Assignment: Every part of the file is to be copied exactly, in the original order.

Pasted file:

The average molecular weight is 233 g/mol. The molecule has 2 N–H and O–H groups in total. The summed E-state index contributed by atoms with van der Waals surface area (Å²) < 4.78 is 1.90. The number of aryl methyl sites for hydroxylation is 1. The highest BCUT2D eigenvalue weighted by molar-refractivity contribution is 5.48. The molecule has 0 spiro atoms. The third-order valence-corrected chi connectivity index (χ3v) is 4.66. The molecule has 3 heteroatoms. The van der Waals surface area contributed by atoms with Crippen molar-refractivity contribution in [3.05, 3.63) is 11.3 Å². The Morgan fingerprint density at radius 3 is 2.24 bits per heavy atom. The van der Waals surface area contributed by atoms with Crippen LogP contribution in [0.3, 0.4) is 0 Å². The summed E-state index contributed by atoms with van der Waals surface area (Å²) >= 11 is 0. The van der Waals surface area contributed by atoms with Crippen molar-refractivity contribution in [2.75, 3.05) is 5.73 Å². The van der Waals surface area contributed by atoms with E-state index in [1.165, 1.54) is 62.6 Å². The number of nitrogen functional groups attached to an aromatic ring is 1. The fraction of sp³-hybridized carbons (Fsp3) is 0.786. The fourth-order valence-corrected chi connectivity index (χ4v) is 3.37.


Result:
The average molecular weight is 233 g/mol. The molecule has 2 N–H and O–H groups in total. The summed E-state index contributed by atoms with van der Waals surface area (Å²) < 4.78 is 1.90. The number of aryl methyl sites for hydroxylation is 1. The highest BCUT2D eigenvalue weighted by molar-refractivity contribution is 5.48. The molecule has 0 spiro atoms. The third-order valence-corrected chi connectivity index (χ3v) is 4.66. The molecule has 3 heteroatoms. The van der Waals surface area contributed by atoms with Crippen molar-refractivity contribution in [3.05, 3.63) is 11.3 Å². The Morgan fingerprint density at radius 3 is 2.24 bits per heavy atom. The van der Waals surface area contributed by atoms with Crippen LogP contribution in [0.3, 0.4) is 0 Å². The summed E-state index contributed by atoms with van der Waals surface area (Å²) >= 11 is 0. The van der Waals surface area contributed by atoms with Crippen molar-refractivity contribution in [2.75, 3.05) is 5.73 Å². The van der Waals surface area contributed by atoms with E-state index in [1.165, 1.54) is 62.6 Å². The number of nitrogen functional groups attached to an aromatic ring is 1. The fraction of sp³-hybridized carbons (Fsp3) is 0.786. The fourth-order valence-corrected chi connectivity index (χ4v) is 3.37.